Record Details

NHER Number:6351
Type of record:Monument
Name:Late Saxon/medieval iron working pits


A group of pits survive on Beeston Regis Heath and are partially visible on aerial photographs. A number of the pits were excavated during the 19th century and were found to contain metal working debris, burnt material and pottery sherds. At the time they were thought to be Roman in date, although the excavation of similar features (NHER 6353) close by suggests that they probably date to the Late Saxon and/or medieval periods. The metal working debris suggests that the pits were used in the processing of iron ores.

Images - none


Grid Reference:TG 1728 4180
Map Sheet:TG14SE

Full description

Pits near Britons Lane, on Beeston Regis Heath.

Before 1852. On Beeston Regis Heath iron cinder, slag and pits with Roman sherds (now lost). Castor Ware alleged.
See (S1), (S2).
R. R. Clarke (NCM).

Spurrell dug twelve pits here and sectioned others.
Dug large patch of cinders, due south of Beeston Church on hilltop. Spread out for many metres (yards). Some pits filled with cinder. Spurrell dug through mound of cinder more than 1.5m (5ft) in depth. Some slags 0.9m (3ft) long. Furnace bottom 0.6m (2ft) and 0.9m to 0.9m (2-3ft) high. Mixed with slag coarse bits of pottery, some much burnt; other pieces Roman like Durobrivae. Floor of kiln for roasting ore.
(S1), (S2), (S3), (S4), reprinted from (S5), and (S6) (see Alymerton for list of sites).
R. R. Clarke (NCM).

January 1920. Investigation.
Three pits were excavated. Burnt material and slag discovered.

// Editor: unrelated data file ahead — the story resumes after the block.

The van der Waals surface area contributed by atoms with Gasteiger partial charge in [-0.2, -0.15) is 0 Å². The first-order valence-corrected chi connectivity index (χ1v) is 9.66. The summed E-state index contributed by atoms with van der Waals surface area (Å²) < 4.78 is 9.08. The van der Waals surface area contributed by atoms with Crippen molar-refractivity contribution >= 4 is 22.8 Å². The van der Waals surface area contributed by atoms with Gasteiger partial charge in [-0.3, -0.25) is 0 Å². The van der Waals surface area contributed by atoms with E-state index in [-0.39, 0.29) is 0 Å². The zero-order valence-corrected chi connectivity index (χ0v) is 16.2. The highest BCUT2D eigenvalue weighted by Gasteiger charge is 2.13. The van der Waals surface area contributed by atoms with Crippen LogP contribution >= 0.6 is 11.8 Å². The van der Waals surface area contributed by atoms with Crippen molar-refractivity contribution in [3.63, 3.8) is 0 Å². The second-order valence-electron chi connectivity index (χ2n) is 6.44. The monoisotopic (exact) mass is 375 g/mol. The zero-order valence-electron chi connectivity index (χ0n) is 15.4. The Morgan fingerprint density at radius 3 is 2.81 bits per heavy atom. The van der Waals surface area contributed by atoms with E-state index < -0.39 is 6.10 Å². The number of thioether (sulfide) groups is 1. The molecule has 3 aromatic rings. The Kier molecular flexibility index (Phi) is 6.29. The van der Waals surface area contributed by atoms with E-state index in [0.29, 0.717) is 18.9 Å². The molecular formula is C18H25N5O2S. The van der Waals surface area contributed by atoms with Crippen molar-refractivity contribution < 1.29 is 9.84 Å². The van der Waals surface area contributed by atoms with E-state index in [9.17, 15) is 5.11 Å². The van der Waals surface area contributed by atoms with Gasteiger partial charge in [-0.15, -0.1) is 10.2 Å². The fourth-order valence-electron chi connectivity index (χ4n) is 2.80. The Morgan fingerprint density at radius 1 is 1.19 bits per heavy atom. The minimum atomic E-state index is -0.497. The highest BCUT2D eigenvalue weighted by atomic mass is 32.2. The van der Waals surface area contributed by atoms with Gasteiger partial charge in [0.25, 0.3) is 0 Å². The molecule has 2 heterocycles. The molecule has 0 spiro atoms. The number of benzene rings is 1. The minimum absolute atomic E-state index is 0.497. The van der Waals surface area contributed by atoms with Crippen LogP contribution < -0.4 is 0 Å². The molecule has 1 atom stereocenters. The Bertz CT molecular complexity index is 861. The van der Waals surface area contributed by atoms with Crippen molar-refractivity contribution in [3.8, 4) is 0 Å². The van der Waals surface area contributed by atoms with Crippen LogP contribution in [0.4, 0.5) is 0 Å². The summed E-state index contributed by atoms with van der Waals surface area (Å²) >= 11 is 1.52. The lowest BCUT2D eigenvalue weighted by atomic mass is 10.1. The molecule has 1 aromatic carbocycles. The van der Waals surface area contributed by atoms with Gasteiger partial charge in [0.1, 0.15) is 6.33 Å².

See (S5).
D. Robertson (NLA) 23 September 2005.

Is this the same site as Tylecote's site? See NHER 6353.
E. Rose (NAU).

Shrieking Pits here locally called Leech Pits (name to south on (S7)).
E. Rose (NAU).

Area of pits greatly extended in woods by fieldwork. They spread along summits of ridges to north, not in valleys, with one detached group. See (S8) in file.
Mostly National Trust property (except extreme east).
P. Wade-Martins (NAU) 28 February 1986.

Norfolk NMP. July 2003.
A series of pit remains relating to the iron working taking place on the site can be seen on RAF aerial photographs from 1946 (S9 and S10) and Cambridge University Committee for Aerial Photography images from 1955 (held at the National Monuments Record) (S11). They are also visible on Meridian Airmaps Limited aerial photographs from 1967 (S12) and Ordnance Survey images from 1968 (S13). The full extent to this site cannot be seen due the woodland. This site was previously suggested to be Roman in date. However, there is the possibility that some of these pits are later, an excavation that took place nearby on iron working sites (NHER 6353) showed that area to date from the Late Saxon to medieval periods, and it is possible that these are of a similar date.
Some of the pits have been plotted individually, however, these are only those that are most well defined. Most are indicated by the extent of area that demarcates the whole group. Also there will no doubt be more hidden by tree cover to the east of this area. The area that is clearly visible is centred at NGR TG1705 4175. There is also a clearly defined pit set separately, a short distance away at TG1714 4191. All of the pits that can be seen appear to follow the tops of the ridges.